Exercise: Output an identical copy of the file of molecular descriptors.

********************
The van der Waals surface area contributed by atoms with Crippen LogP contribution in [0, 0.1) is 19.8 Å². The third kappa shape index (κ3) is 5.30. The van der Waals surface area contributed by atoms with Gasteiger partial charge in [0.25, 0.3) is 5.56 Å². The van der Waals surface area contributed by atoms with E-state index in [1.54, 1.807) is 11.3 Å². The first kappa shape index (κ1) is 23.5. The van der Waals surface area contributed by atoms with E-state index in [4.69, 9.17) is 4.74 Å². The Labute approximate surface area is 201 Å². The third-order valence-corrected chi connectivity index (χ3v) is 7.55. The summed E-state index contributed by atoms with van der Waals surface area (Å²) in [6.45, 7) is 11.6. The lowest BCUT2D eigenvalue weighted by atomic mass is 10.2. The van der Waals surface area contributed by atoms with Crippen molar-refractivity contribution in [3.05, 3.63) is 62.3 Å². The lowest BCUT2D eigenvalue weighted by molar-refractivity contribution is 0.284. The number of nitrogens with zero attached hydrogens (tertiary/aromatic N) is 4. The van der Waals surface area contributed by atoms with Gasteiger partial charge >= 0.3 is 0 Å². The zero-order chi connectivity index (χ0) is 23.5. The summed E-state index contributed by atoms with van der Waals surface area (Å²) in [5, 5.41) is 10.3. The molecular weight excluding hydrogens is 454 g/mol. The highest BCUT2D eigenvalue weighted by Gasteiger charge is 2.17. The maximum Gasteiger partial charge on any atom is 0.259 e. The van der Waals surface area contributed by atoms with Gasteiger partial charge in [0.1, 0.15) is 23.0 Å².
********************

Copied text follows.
The van der Waals surface area contributed by atoms with Crippen LogP contribution in [0, 0.1) is 19.8 Å². The third kappa shape index (κ3) is 5.30. The van der Waals surface area contributed by atoms with Gasteiger partial charge in [0.25, 0.3) is 5.56 Å². The van der Waals surface area contributed by atoms with E-state index in [1.54, 1.807) is 11.3 Å². The first kappa shape index (κ1) is 23.5. The van der Waals surface area contributed by atoms with E-state index in [4.69, 9.17) is 4.74 Å². The Labute approximate surface area is 201 Å². The third-order valence-corrected chi connectivity index (χ3v) is 7.55. The summed E-state index contributed by atoms with van der Waals surface area (Å²) in [6.45, 7) is 11.6. The lowest BCUT2D eigenvalue weighted by atomic mass is 10.2. The van der Waals surface area contributed by atoms with Crippen molar-refractivity contribution in [3.05, 3.63) is 62.3 Å². The lowest BCUT2D eigenvalue weighted by molar-refractivity contribution is 0.284. The number of nitrogens with zero attached hydrogens (tertiary/aromatic N) is 4. The van der Waals surface area contributed by atoms with Gasteiger partial charge >= 0.3 is 0 Å². The zero-order chi connectivity index (χ0) is 23.5. The summed E-state index contributed by atoms with van der Waals surface area (Å²) in [5, 5.41) is 10.3. The molecular weight excluding hydrogens is 454 g/mol. The highest BCUT2D eigenvalue weighted by Gasteiger charge is 2.17. The maximum Gasteiger partial charge on any atom is 0.259 e. The van der Waals surface area contributed by atoms with Gasteiger partial charge in [0.1, 0.15) is 23.0 Å².